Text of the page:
Have no idea what sort of valve events the Souithern gear produces, but it seemed a neater solution.

Howard

Edited in hope of removing an emoji!

Edited By Howard Lewis on 03/02/2018 02:54:30

I've also thought Southern valve gear to be an elegant solution dispensing with any sliding motion as part of normal valve gear operation. It seems to be relatively ignored in most discussion on valve gears, and I too would be interested in any comparison with the more popular valve gears in relation to valve events and loco performance.

Geoff P.

duncan webster03/02/2018 14:21:54
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2167 forum posts
27 photos

for details of Southern gear see ME for 20 June 1997 and 6 Aug 2004. In principle it is very similar to Hackworth/Marshal, laid on its side with a bell crank. The reason it gives better results is that the vibrating lever is a lot longer, and so the angularity error is a lot smaller. If anyone is really interested I might have a copy of Bill Hall's simulation program (no guarantees, my filing system is chaotic), no doubt Charlie Dockstader covered it, but you might have to consult DosBox to make either of them work.

​Brian Remnant had Bremme gear on his Sweet Pea and won Imlec with it so it can't be all bad. Bremme and Southern are very similar.

FMES04/02/2018 10:13:59
595 forum posts
2 photos
Posted by Brian G on 03/02/2018 08:39:51:

How important are good valve events when notching up on small industrial narrow gauge locomotives that typically worked slowly and over short distances? I suspect that the answer will be as different for the prototype locomotives and for miniatures as the conditions in which they are operated, and that the manufacturers of industrial locomotives knew what their customers needed when they offered Hackworth valve gear.

Brian

Only speaking from experience with my 'Pea', I normally find that as soon as I get moving 2-3 mph I can notch all the way back and it will pull quite happily with me and two passenger trolleys coupled up.

regards

Lofty

Perko704/02/2018 10:36:47
275 forum posts
23 photos

Thanks Duncan, i don't have those ME's but do have the Dockstader simulation, but i was hoping someone with experience of Southern valve gear in use might have some comment to share.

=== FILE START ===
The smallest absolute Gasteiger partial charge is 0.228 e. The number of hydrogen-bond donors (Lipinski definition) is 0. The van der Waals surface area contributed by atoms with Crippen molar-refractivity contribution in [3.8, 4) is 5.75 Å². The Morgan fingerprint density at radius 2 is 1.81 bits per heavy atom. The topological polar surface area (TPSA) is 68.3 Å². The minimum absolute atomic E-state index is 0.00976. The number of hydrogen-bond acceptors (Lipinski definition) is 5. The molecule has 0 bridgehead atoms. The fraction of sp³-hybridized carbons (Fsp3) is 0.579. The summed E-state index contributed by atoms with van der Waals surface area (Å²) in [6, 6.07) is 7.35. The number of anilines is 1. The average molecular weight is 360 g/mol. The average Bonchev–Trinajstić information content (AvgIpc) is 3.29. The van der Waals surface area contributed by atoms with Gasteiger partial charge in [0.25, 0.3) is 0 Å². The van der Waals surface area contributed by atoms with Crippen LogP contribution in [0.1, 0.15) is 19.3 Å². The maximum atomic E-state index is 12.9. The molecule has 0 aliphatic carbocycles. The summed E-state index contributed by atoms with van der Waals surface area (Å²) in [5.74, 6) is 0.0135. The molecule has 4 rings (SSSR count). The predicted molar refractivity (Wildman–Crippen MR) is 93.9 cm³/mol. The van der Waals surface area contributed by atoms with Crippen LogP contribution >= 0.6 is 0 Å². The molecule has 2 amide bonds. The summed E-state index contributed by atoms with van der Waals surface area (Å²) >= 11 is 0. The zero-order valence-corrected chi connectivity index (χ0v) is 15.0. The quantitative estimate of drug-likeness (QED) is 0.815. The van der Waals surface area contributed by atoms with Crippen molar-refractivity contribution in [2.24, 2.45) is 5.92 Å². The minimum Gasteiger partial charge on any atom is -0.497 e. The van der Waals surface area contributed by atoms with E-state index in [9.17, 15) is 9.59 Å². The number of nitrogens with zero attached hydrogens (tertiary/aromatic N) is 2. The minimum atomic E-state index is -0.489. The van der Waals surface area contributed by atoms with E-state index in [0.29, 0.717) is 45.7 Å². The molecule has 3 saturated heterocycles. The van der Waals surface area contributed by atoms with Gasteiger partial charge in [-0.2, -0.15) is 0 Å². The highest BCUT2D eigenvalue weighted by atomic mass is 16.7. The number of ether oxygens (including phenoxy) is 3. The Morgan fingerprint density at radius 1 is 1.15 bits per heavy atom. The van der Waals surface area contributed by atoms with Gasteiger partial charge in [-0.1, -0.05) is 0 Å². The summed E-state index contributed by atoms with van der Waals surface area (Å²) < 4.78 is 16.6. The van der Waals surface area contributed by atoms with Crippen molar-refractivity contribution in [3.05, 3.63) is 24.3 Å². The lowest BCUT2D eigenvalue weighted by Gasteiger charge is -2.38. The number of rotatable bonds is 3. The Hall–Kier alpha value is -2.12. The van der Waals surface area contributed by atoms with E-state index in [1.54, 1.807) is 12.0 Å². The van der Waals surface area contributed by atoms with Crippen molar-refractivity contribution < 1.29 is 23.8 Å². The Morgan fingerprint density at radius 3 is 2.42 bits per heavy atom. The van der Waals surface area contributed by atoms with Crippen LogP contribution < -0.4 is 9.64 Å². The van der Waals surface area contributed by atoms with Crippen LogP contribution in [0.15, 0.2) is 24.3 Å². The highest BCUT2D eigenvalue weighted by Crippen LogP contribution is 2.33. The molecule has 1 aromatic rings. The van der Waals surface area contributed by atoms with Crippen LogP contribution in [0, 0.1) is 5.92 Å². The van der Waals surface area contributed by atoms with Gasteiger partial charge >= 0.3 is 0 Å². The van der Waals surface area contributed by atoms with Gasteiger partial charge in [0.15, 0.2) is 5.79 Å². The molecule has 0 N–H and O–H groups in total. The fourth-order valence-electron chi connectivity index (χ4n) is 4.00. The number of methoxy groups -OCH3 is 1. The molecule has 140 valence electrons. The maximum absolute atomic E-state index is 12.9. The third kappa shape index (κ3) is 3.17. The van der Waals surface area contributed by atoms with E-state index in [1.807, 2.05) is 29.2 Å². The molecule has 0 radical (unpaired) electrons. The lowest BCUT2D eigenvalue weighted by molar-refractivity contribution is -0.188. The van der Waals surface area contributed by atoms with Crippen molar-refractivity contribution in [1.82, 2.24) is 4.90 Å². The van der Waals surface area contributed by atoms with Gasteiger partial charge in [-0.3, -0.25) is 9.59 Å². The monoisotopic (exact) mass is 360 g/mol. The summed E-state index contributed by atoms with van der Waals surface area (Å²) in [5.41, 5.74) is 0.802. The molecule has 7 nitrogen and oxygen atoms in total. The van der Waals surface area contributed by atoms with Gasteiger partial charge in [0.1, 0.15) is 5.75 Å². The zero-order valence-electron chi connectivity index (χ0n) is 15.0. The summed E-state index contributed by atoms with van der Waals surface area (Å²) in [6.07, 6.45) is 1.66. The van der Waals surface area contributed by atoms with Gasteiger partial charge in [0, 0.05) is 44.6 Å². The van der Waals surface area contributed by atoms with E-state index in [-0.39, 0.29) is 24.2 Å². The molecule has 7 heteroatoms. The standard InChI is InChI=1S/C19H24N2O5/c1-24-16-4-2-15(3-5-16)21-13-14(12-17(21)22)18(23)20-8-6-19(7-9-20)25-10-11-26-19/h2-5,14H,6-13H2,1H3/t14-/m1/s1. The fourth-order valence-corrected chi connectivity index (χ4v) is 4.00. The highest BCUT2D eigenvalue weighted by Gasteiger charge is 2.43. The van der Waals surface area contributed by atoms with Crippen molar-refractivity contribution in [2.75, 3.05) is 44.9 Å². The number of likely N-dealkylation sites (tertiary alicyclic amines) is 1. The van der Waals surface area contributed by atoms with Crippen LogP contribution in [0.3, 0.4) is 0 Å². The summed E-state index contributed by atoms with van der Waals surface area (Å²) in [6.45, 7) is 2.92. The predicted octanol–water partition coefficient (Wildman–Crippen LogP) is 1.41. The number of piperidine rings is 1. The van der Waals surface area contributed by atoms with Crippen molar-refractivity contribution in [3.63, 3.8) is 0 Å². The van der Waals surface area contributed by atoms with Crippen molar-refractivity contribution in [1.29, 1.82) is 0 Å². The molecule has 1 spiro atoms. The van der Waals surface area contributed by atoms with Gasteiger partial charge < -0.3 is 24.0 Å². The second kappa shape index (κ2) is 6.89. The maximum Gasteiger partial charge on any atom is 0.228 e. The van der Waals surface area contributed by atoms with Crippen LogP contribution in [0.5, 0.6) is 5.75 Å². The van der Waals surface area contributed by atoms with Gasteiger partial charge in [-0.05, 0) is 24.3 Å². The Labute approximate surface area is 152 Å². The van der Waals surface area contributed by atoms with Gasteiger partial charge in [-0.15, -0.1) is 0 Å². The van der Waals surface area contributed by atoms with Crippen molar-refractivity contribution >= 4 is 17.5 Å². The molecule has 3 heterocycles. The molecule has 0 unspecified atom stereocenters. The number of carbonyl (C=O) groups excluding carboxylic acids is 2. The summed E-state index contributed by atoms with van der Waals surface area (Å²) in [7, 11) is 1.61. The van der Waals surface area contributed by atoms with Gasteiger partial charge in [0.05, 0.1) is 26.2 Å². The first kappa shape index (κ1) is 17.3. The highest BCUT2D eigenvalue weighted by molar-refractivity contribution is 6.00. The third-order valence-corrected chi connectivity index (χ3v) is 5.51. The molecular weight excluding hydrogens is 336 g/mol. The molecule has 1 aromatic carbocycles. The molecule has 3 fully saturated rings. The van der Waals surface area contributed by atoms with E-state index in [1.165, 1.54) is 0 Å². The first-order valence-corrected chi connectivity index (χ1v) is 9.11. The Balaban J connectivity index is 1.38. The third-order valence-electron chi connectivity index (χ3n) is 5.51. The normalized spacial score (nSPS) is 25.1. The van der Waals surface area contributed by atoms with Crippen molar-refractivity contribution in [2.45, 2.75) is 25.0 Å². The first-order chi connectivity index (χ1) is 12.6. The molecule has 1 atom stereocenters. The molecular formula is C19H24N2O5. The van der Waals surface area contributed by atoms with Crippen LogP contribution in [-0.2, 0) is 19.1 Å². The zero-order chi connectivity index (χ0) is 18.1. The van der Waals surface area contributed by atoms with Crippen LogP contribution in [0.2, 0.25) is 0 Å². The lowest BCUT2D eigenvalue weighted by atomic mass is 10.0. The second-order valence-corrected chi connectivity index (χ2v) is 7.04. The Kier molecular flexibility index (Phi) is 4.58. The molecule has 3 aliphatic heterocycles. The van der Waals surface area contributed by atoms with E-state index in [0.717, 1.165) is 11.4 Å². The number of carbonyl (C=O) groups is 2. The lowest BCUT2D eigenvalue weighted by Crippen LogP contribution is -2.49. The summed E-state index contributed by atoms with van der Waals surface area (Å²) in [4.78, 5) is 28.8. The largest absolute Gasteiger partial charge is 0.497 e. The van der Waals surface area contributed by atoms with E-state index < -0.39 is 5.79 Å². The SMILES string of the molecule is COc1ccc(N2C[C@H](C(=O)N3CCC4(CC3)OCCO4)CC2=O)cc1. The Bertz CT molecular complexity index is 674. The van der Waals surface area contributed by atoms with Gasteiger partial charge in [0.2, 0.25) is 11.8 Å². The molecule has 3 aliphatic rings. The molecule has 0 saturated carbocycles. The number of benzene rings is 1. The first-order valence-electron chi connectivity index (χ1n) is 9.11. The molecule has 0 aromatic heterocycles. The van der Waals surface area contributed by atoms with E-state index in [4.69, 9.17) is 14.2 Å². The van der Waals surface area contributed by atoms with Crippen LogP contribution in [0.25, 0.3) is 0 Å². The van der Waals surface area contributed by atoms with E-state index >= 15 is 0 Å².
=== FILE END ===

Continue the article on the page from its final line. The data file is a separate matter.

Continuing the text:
I'll also look up the Bremme gear.

Cheers, Geoff P.

Perko704/02/2018 11:11:19
275 forum posts
23 photos

Had a look at the Dockstader simulation for the Bremme and Southern gears, the similarity in principle with these gears is easy to see, but the horizontal orientation of the Southern gear with the long eccentric rod means that it is much less affected by vertical movement of the driving axle.

Regards, Geoff P.

duncan webster04/02/2018 13:16:55
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2167 forum posts
27 photos

The Bremme gear on Dockstader's website is not the one I was referring to, perhaps Mr Bremme had several gears to his name. The version I meant was pretty much as Southern, except that the curved slot member is replaced by another radius bar pivoted where the centre of curvature of the slot would be. See ME 5 jan 73. I suspect Southern is somewhat sturdier, there is a lot of potential for generating side slap in this version of Bremme. The file is 8Mb, so can be e-mailed to anyone interested. Bill Hall's articles on Southern are also <10Mb so could be e-mailed.
The reaction to vertical movement is not as simple ​as it looks. With Hackworth the effect on valve travel is reduced by the tangent of the angle of the slide, with Southern/Bremme it is reduced by the lever ratio of the horizontal beam. In both cases of course it is worse than Walschearts or Stephensons

Bob Youldon04/02/2018 15:53:44
183 forum posts
20 photos

Good afternoon,

I think most have concured the gear is fairly simple and in the context of full sized locomotives (mostly narrow gauge industrial types) it was simple and cheap to produce, most locomotives of that type were employed on very short trips where economics in respect of coal consumption were not really considered, now, if it was any good the main line operators would have used it. I don't think Riddles would have considered it suitable for say the likes of the Britannias or the 9Fs, no, it may be suitable for the likes of a narrow gauge shunting type shuffling up and down a few yards as and when demand required.

Regards,

Bob

Perko705/02/2018 01:19:22
275 forum posts
23 photos

Thanks Duncan, that makes sense. I'll look online for more info on other gears attributed to Bremme. No need to email those files, my email system would probably struggle with files of 8-10MB.

Regards, Geoff P.

Andrew Tinsley05/02/2018 15:58:01
902 forum posts

Well that seems to have panned Hackworth valve gear comprehensively. A friend's Romulus has not heard how bad it is. Which is fortunate, as it works extremely well in practice.

Andrew.

Edited By Andrew Tinsley on 05/02/2018 16:01:38

FMES05/02/2018 20:26:03
595 forum posts
2 photos
Posted by Andrew Tinsley on 05/02/2018 15:58:01:

Well that seems to have panned Hackworth valve gear comprehensively. A friend's Romulus has not heard how bad it is. Which is fortunate, as it works extremely well in practice.

Andrew.

Edited By Andrew Tinsley on 05/02/2018 16:01:38

Hear Hear wink